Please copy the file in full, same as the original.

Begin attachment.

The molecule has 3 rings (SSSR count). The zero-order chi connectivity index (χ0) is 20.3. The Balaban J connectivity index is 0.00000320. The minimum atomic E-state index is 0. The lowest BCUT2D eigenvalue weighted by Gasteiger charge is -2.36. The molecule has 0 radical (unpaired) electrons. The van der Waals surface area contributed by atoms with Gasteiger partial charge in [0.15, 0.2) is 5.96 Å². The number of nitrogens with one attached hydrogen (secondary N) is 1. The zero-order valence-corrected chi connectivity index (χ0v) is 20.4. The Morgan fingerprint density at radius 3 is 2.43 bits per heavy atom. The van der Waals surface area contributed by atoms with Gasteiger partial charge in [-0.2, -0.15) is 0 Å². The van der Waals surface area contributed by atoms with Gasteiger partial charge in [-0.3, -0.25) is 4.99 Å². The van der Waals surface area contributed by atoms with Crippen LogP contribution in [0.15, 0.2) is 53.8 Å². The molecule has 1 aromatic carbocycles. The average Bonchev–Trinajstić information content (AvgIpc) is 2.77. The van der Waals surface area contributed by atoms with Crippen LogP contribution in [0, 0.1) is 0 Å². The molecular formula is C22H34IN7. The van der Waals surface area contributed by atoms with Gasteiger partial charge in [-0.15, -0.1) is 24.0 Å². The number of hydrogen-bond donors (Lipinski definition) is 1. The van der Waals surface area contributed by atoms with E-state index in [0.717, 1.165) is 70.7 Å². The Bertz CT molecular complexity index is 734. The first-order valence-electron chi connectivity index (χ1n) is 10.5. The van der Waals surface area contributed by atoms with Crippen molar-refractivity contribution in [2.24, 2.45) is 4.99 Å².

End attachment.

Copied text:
The molecule has 3 rings (SSSR count). The zero-order chi connectivity index (χ0) is 20.3. The Balaban J connectivity index is 0.00000320. The minimum atomic E-state index is 0. The lowest BCUT2D eigenvalue weighted by Gasteiger charge is -2.36. The molecule has 0 radical (unpaired) electrons. The van der Waals surface area contributed by atoms with Gasteiger partial charge in [0.15, 0.2) is 5.96 Å². The number of nitrogens with one attached hydrogen (secondary N) is 1. The zero-order valence-corrected chi connectivity index (χ0v) is 20.4. The Morgan fingerprint density at radius 3 is 2.43 bits per heavy atom. The van der Waals surface area contributed by atoms with Gasteiger partial charge in [-0.2, -0.15) is 0 Å². The van der Waals surface area contributed by atoms with Gasteiger partial charge in [-0.3, -0.25) is 4.99 Å². The van der Waals surface area contributed by atoms with Crippen LogP contribution in [0.15, 0.2) is 53.8 Å². The molecule has 1 aromatic carbocycles. The average Bonchev–Trinajstić information content (AvgIpc) is 2.77. The van der Waals surface area contributed by atoms with Crippen LogP contribution in [0, 0.1) is 0 Å². The molecular formula is C22H34IN7. The van der Waals surface area contributed by atoms with Gasteiger partial charge in [-0.15, -0.1) is 24.0 Å². The number of hydrogen-bond donors (Lipinski definition) is 1. The van der Waals surface area contributed by atoms with E-state index in [0.717, 1.165) is 70.7 Å². The Bertz CT molecular complexity index is 734. The first-order valence-electron chi connectivity index (χ1n) is 10.5. The van der Waals surface area contributed by atoms with Crippen molar-refractivity contribution in [2.24, 2.45) is 4.99 Å².